It is similar to how I feel about Los Angeles in general. The memories of weekends spent sitting on the floor at a friend’s house, everyone playing instruments and jamming out together. The late nights spent sitting on the beach by the lifeguard stand, smoking a joint, and having deep conversations about life with my best friend. The kind of moments where you stop, look around, and think, ‘Man. Life is good.’ The moments where your heart feels happy.


We often become attached to certain people, places, or things because we associate them with the feelings we felt while we were with them. The comfort or confidence or joy we felt in their presence. We can’t let go because we want to feel that way again.

This happens in many relationships. One or both of you agree that it is time to move on, so you do. But you just can’t seem to let go. Even if the relationship was shitty and you know it isn’t good for you, you hang on. You miss the intensity of it and all of the feelings you felt while in it. The comfort. The growth you experienced while being with that person. But then you go back and it isn’t the same. You thought you missed the person, and of course maybe you did, but what you missed more was how you felt during that time in your life when you were with them.

For me, I know deep down that if I went back to my old job, it wouldn’t be the same. There are only a few people I know left on the team and the job has completely changed. But it was still hard for me to let go of because of how much it shaped who I am today. While I sat there at my old desk and relished in the memories, I realized that they are still mine. I will always have them with me no matter where I go.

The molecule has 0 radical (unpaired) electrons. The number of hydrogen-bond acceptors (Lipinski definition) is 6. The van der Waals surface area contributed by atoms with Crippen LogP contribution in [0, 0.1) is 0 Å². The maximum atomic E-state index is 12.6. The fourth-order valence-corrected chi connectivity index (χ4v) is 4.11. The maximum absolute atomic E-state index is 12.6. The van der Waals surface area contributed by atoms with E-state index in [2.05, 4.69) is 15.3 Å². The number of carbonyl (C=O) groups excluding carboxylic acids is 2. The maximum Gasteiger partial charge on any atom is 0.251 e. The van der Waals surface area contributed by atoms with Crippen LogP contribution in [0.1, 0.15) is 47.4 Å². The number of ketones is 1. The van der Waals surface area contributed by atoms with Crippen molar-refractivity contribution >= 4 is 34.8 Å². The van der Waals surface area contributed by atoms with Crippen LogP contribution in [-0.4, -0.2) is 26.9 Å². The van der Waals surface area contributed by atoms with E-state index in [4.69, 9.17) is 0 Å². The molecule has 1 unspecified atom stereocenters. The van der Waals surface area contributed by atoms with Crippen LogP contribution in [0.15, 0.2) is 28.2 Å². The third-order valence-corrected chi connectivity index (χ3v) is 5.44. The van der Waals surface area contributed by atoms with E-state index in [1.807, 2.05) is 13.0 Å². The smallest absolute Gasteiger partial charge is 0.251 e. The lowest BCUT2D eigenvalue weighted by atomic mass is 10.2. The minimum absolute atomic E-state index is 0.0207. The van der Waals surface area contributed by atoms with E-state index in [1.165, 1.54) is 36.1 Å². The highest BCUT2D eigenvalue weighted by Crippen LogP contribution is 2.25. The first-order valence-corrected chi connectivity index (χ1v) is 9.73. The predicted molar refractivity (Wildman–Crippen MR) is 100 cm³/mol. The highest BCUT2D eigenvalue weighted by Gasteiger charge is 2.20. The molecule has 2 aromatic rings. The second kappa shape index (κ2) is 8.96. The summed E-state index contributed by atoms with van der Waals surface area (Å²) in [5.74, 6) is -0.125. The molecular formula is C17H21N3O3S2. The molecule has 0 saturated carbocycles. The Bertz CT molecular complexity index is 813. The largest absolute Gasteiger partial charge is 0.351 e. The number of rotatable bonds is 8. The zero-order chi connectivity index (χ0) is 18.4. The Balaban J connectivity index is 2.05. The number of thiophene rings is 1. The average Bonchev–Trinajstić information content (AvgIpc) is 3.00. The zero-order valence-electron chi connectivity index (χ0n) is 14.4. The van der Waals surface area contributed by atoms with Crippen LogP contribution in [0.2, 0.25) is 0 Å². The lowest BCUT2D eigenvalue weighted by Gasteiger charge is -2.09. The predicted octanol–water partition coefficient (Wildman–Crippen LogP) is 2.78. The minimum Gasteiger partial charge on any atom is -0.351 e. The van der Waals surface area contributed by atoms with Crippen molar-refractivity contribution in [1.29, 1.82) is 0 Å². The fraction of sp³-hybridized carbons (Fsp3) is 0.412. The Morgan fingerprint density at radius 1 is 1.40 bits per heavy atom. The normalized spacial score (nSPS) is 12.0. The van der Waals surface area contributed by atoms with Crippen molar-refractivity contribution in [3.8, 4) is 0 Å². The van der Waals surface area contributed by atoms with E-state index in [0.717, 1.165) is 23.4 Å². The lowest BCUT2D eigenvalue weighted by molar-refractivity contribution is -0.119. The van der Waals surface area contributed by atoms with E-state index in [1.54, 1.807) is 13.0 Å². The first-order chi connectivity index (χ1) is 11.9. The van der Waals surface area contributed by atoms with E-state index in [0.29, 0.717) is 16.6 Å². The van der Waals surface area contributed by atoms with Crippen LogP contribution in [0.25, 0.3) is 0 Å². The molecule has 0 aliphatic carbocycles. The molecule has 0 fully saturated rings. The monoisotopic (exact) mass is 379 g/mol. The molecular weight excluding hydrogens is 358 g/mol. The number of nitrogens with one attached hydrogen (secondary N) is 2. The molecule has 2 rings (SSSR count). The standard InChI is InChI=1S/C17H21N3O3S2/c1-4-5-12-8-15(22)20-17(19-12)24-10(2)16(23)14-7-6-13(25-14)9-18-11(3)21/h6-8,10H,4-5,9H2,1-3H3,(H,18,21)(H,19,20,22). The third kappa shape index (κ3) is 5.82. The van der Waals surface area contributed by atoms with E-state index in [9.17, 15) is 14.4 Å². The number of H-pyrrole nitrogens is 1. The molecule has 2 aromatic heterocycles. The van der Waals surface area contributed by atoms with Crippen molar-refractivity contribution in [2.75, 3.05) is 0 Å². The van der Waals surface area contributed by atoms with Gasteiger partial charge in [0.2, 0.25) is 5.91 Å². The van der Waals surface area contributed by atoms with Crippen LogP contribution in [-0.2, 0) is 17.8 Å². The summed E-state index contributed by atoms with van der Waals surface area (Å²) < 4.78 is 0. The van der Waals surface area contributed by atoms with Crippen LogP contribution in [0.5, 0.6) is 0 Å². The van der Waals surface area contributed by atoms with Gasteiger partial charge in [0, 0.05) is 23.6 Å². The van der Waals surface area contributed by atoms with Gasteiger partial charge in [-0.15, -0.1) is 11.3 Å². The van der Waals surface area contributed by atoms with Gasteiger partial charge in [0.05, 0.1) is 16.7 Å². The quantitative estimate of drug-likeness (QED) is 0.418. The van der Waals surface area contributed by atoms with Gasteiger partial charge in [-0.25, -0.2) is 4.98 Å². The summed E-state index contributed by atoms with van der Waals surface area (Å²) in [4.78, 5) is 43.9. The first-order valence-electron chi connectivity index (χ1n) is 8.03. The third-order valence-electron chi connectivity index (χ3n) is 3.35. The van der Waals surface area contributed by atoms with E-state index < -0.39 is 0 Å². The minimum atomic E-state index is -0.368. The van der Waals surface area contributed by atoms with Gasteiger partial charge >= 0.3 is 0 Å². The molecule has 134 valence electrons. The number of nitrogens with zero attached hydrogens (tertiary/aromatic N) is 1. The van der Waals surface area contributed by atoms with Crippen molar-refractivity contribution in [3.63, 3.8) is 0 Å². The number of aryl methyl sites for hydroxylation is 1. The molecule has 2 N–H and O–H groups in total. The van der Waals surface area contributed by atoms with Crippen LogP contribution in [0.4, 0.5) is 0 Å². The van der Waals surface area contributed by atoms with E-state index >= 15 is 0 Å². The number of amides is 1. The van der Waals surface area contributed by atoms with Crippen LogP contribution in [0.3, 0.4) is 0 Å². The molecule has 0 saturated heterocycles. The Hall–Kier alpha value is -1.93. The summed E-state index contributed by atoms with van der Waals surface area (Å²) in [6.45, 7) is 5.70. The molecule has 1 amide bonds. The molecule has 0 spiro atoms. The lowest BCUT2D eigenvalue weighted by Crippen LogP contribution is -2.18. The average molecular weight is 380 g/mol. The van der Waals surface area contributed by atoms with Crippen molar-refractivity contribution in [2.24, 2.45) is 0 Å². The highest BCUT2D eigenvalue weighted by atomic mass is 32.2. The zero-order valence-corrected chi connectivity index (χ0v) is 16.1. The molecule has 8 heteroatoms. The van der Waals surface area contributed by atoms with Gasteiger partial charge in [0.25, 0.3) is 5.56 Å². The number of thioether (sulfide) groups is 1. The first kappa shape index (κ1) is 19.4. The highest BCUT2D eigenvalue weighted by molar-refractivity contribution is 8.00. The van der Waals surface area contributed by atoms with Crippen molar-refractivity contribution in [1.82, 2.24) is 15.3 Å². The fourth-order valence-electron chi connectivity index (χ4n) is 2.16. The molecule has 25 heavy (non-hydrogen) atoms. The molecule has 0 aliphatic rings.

The feelings are what our heart really longs for. And these feelings are created by moments. Now. In the present. It isn’t the place. Or the person. But the moments. Once we realize that we can and will continue to have more of them, and that we can have them anywhere, with anyone. It will set us free.


That random stranger you meet and end up having a three hour conversation with that leaves you feeling refreshed. The time when you almost get kicked out of a van in the middle of nowhere in Thailand because you lost your sticker but someone fights for you to stay. Or when you start a new job and finally understand what you are doing. These are the moments we crave. The feelings we want to feel. It is not the guitar or office building, or particular person that brings them. It is the moments.